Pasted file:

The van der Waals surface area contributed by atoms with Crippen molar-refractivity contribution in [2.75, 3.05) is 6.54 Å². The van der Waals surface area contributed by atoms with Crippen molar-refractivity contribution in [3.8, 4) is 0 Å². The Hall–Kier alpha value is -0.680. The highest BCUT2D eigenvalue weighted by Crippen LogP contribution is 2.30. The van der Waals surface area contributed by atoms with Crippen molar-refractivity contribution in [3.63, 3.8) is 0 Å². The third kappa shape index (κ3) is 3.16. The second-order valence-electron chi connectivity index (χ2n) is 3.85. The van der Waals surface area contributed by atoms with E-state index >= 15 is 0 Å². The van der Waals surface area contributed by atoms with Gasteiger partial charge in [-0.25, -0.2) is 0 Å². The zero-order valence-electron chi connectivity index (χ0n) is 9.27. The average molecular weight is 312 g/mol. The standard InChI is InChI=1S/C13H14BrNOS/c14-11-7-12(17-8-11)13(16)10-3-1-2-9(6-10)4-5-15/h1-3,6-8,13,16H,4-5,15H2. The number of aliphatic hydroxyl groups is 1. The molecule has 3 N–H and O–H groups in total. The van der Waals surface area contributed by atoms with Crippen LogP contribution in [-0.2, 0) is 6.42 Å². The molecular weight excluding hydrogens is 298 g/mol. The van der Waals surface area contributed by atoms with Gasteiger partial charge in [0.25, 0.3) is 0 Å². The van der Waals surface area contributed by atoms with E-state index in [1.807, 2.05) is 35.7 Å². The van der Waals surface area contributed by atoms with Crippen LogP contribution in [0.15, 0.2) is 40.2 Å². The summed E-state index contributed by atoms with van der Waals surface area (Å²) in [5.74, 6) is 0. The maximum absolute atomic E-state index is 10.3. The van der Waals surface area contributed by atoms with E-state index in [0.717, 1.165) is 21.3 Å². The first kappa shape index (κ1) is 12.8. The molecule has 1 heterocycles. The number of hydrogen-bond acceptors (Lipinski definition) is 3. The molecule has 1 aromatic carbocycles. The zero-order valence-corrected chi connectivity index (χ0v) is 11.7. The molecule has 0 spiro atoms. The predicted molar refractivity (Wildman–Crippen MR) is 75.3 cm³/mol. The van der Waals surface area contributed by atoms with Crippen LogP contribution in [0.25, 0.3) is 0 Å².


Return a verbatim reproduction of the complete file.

The van der Waals surface area contributed by atoms with Crippen molar-refractivity contribution in [2.75, 3.05) is 6.54 Å². The van der Waals surface area contributed by atoms with Crippen molar-refractivity contribution in [3.8, 4) is 0 Å². The Hall–Kier alpha value is -0.680. The highest BCUT2D eigenvalue weighted by Crippen LogP contribution is 2.30. The van der Waals surface area contributed by atoms with Crippen molar-refractivity contribution in [3.63, 3.8) is 0 Å². The third kappa shape index (κ3) is 3.16. The second-order valence-electron chi connectivity index (χ2n) is 3.85. The van der Waals surface area contributed by atoms with E-state index >= 15 is 0 Å². The van der Waals surface area contributed by atoms with Gasteiger partial charge in [-0.25, -0.2) is 0 Å². The zero-order valence-electron chi connectivity index (χ0n) is 9.27. The average molecular weight is 312 g/mol. The standard InChI is InChI=1S/C13H14BrNOS/c14-11-7-12(17-8-11)13(16)10-3-1-2-9(6-10)4-5-15/h1-3,6-8,13,16H,4-5,15H2. The number of aliphatic hydroxyl groups is 1. The molecule has 3 N–H and O–H groups in total. The van der Waals surface area contributed by atoms with Crippen LogP contribution in [-0.2, 0) is 6.42 Å². The molecular weight excluding hydrogens is 298 g/mol. The van der Waals surface area contributed by atoms with Gasteiger partial charge in [0.25, 0.3) is 0 Å². The van der Waals surface area contributed by atoms with E-state index in [1.807, 2.05) is 35.7 Å². The van der Waals surface area contributed by atoms with Crippen LogP contribution in [0.15, 0.2) is 40.2 Å². The summed E-state index contributed by atoms with van der Waals surface area (Å²) in [5.74, 6) is 0. The maximum absolute atomic E-state index is 10.3. The van der Waals surface area contributed by atoms with E-state index in [0.717, 1.165) is 21.3 Å². The first kappa shape index (κ1) is 12.8. The molecule has 1 heterocycles. The number of hydrogen-bond acceptors (Lipinski definition) is 3. The molecule has 1 aromatic carbocycles. The zero-order valence-corrected chi connectivity index (χ0v) is 11.7. The molecule has 0 spiro atoms. The predicted molar refractivity (Wildman–Crippen MR) is 75.3 cm³/mol. The van der Waals surface area contributed by atoms with Crippen LogP contribution in [0.25, 0.3) is 0 Å².